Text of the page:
Will adding new questions to an interview discussion guide, halfway through a round of discovery interviews, cause potential for misaligned results at the end?

  • Yes, you will get misaligned results. But given that you're actually changing the discussion halfway, I need to ask you why? Because that would change the answer altogether. At this point, i feel like this question would get polarized answers Aug 24 '17 at 4:41
  • @ShreyasTripathy , the question is about methodology. So you're correct about the misaligned results and how new answers will impact on old answers (as pointed in my answer), but the reasons why Op wants to do this are irrelevant, methodology will still be the same
    – Devin
    Aug 24 '17 at 19:39

In most situations, yes. You'll need to measure this in some way, so adding more (or changing) questions will obviously provide different results.

However, this doesn't mean it's wrong to do this. Any procedure that helps you get better insights is a good procedure. If you feel like some questions need to be added, then go for it. Just be careful not to mix results from your first interviews and your second batch. This is specially needed if these new questions are going to have some effect over answers, so to save you time, just consider them as separate tests and combine results afterwards.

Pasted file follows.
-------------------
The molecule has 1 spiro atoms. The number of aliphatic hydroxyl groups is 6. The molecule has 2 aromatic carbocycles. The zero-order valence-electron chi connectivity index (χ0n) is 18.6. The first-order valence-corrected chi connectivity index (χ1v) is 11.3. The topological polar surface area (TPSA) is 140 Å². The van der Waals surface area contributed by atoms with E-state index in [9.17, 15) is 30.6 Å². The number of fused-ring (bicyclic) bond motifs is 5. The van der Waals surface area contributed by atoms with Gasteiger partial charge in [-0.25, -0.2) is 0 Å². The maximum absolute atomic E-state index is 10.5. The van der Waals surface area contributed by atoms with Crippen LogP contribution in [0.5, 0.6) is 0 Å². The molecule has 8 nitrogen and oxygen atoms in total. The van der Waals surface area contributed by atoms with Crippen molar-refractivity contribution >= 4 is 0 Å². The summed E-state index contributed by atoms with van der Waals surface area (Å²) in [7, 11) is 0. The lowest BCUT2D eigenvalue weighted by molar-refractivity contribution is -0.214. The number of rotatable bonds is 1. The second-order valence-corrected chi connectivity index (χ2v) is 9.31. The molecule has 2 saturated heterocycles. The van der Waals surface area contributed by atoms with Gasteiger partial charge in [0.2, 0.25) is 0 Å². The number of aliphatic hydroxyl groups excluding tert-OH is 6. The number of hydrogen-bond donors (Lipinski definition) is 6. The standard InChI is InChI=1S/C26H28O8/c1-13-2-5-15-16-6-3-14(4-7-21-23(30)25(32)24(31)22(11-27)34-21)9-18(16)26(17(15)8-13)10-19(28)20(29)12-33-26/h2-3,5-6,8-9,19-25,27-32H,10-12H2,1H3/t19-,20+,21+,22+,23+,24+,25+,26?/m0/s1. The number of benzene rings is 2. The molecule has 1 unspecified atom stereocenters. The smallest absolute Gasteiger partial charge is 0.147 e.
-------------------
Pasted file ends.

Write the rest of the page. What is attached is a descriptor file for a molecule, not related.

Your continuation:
• 1
    Thanks all - thanks Devin again ;-) We've done a few 'dry runs' with our guide and then set the questions ready for the interviews. I believe Devin, you're right in that its ok to add questions but being careful not to mix those first round of interview findings with those with the new guide - equals two rounds. Little bit of background, we're finding out whether a resource is need for the NHS UK for T1 diabetes. We'll find out if we need 'something' or not as it could be the case. Thanks for your advice and time.
    – user105669
    Aug 24 '17 at 19:33

As long as you have a justified reason for the change- I would say it is okay to make changes. And once you have made the change, keep that consistent for the rest of the cycle of interviews. Have you done a pilot before you started? I found that a first couple of rounds of interviews (pilot) with the guide always pays dividends.